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Pediatric Oncall Journal

Common Variable Immunodeficiency Associated with Partial Albinism 02/24/2015 00:00:00

Common Variable Immunodeficiency Associated with Partial Albinism

Suneel Mundkur, Sandeep Kumar, Shrikiran Aroor.
Department of Pediatrics, Kasturba Medical College, Manipal University, Manipal, India.

Dr Sandeep Kumar, Department of Pediatrics, Kasturba Medical College, Manipal University, Udupi, Karnataka, India 576104.
Immunodeficiency, hypogammaglobulinemia, albinism
Primary immunodeficiency disorders associated with partial albinism include Chediak Higashi syndrome and Griscelli syndrome. (1) Vitiligo is described in association with common variable immunodeficiency (CVID), as a part of autoimmune phenomenon. (2) However the association of CVID with albinism is uncommon and no such association has been reported.
A 3 year old boy born to non consanguineous parents presented with failure to thrive, recurrent lower respiratory tract infections requiring hospitalizations and chronic recurrent diarrhea noticed for last 1 year. On examination his weight was 9.7 kg and height was 87 cm. His vital signs were normal. He had skin hypopigmentation suggestive of partial albinism with silvery greyish hair. Systemic examination was unremarkable. Investigations revealed hemoglobin of 11g/dL, total leukocyte count of 9300 cells/cumm (neutrophils 64%, lymphocytes 32%, eosino-phils 3%, monocyte 1%) and platelet count of 2.83 lakhs/cumm. Peripheral smear did not show any giant neutrophilic granules. Stool examination was normal and there was no steatorrhea. Urine culture grew Klebsiella pneumoniae with colony count of >105 CFU/ml. Abdominal ultrasonography done was normal. Mutational analysis for cystic fibrosis was negative. HIV ELISA done was negative. Chest x-ray and Mantoux test were negative. Serum immunoglobulin assay revealed pan-hypogammaglobulinemia with IgG <2.24 g/L (normal range 3.45-12.36), IgM 0.48 g/L (0.5-2), IgA< 0.1g/L (1.4-2.5), IgE< 0.10 IU/mL (0.1-200). (3) Serum total protein was 5.8g/dL and albumin was 3.8g/dL. Protein losing enteropathy was ruled out as there was no hypoalbuminemia and upper gastrointestinal endoscopy with biopsy was normal. There was no proteinuria. Nitroblue tetrazolium test was normal. Serum complement assay revealed C3, C4 and CH50 levels of 84 mg/dl, 68 mg/dl and 76 U/l respectively. Flow cytometric lymphocyte subset analysis revealed CD3⁺ T cells of 3320/cumm, CD19⁺B cells of 1080/cumm, CD4⁺ T cells of 2150/cumm, CD8⁺T cells of 1248/cumm and CD3⁻/CD16⁺56⁺ NK cells of 550/cumm. Light microscopy of scalp hair shaft revealed melanin aggregates distributed in the medullary area. He was treated with 400 mg/kg/dose of human intravenous immunoglobulin (IVIG). Urinary infection was treated with cefoperazone-sulbactam and amikacin for 10 days. Parents were counselled regarding monthly ivig therapy, supplementation of nutritious diet and vaccination specifically to avoid live vaccines. He was started on oral cotrimoxazole prophylaxis. Currently he is under regular follow up and is asymptomatic. As per dermatology advice regarding albinism, parents were instructed to avoid sunburn.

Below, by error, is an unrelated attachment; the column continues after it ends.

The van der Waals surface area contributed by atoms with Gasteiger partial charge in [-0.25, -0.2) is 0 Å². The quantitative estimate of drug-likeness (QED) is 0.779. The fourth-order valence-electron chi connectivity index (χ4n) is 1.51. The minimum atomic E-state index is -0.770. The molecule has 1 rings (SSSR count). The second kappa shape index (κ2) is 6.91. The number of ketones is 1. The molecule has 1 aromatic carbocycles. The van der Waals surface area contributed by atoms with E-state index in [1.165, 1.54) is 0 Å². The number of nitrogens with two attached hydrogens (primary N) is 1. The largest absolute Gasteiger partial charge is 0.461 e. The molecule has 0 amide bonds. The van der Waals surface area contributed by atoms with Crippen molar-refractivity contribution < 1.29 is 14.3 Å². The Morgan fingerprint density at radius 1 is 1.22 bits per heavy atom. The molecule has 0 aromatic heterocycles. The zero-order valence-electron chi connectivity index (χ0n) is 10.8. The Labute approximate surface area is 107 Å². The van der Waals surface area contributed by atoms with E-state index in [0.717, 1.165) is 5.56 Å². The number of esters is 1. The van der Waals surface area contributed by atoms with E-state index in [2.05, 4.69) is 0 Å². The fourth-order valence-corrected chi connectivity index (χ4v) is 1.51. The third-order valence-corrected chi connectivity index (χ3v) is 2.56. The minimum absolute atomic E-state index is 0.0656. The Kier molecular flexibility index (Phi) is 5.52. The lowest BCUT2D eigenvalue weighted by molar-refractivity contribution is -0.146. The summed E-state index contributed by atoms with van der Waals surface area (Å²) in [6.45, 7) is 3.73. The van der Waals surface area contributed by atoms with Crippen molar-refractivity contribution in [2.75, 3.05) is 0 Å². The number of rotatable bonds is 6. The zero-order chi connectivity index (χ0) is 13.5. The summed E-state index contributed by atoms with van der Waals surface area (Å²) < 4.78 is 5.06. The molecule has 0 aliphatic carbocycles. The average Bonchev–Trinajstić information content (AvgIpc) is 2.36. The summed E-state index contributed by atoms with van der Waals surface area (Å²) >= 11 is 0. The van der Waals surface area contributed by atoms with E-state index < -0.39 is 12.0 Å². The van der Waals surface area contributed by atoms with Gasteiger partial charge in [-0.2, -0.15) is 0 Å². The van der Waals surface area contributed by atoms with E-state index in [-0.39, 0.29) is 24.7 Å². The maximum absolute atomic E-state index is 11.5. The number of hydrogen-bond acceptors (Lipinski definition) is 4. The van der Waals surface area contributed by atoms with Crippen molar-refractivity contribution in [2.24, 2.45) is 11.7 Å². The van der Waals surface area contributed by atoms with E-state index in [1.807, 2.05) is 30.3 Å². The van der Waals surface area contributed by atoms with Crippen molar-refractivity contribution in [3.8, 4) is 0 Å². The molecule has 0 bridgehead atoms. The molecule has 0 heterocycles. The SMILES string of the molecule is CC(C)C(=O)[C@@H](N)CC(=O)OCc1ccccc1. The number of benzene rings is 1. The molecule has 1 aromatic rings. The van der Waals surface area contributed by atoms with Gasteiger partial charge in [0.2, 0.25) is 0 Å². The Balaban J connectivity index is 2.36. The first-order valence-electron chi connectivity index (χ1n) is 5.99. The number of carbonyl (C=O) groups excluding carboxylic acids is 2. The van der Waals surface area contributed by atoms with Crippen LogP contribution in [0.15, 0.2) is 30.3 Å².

Diagnosis of CVID was entertained in the presence of hypogammaglobulinemia with normal lymphocyte subset on flow cytometry. Griscelli syndrome is characterized by partial albinism with variable cellular immunodeficiency. Hypogammaglobulinemia is usually not the primary feature in Griscelli syndrome. However it can occur in the accelerated phase of Griscelli syndrome characterized by lymphohistiocytic infiltration of various organs with lymphadenopathy and hepatosplenomegaly, which was absent in our case. Characteristic immunologic abnormalities include absent delayed-type cutaneous hypersensitivity and impaired natural killer cell function. Griscelli syndrome was not considered in our case as there was no organomegaly or lymphadenopathy with normal blood counts and flow cytometry. Bone marrow examination was not performed as parents did not give consent. Chediak Higashi syndrome was ruled out as hypogammaglobulinemia is not a feature and by the absence of giant neutrophilic granules. (4) Children with CVID require immunosuppressive therapy in addition to ivig in the presence of autoimmune manifestations. (5)
Thus it is important to suspect primary immunodeficiency in a child with partial albinism in the background of failure to thrive and recurrent infections. Early diagnosis is required to prevent complications.
Compliance with Ethical Standards
Funding None
Conflict of Interest None
  1. Reddy RR, Babu BM, Venkateshwaramma B, Hymavathi CH. Silvery hair syndrome in two cousins: Chediak-Higashi syndrome vs Griscelli syndrome, with rare associations. Int J Trichol 2011; 3:107-11.  [CrossRef]  [PMC free article]
  2. Al-Herz W, Nanda A. Skin manifestations in primary immunodeficient children. Pediatr dermatol. 2011; 28: 494 – 501.  [CrossRef]
  3. Chapel HM. Consensus panel for the diagnosis and management of primary antibody deficiencies.BMJ 1994; 308: 581-585.  [CrossRef]  [PMC free article]
  4. Chapel HM. Consensus panel for the diagnosis and management of primary antibody deficiencies.BMJ 1994; 308: 581-585.  [CrossRef]  [PMC free article]
  5. Glocker E, Ehl S, Grimbacher B. Common variable immunodeficiency in children. Curr Opin Pediatr. 2007; 19: 685-692.  [CrossRef]


Cite this article as:
Mundkur S, Kumar S, Aroor S. Common Variable Immunodeficiency Associated with Partial Albinism. Pediatr Oncall J. 2015;12: 53. doi: 10.7199/ped.oncall.2015.30
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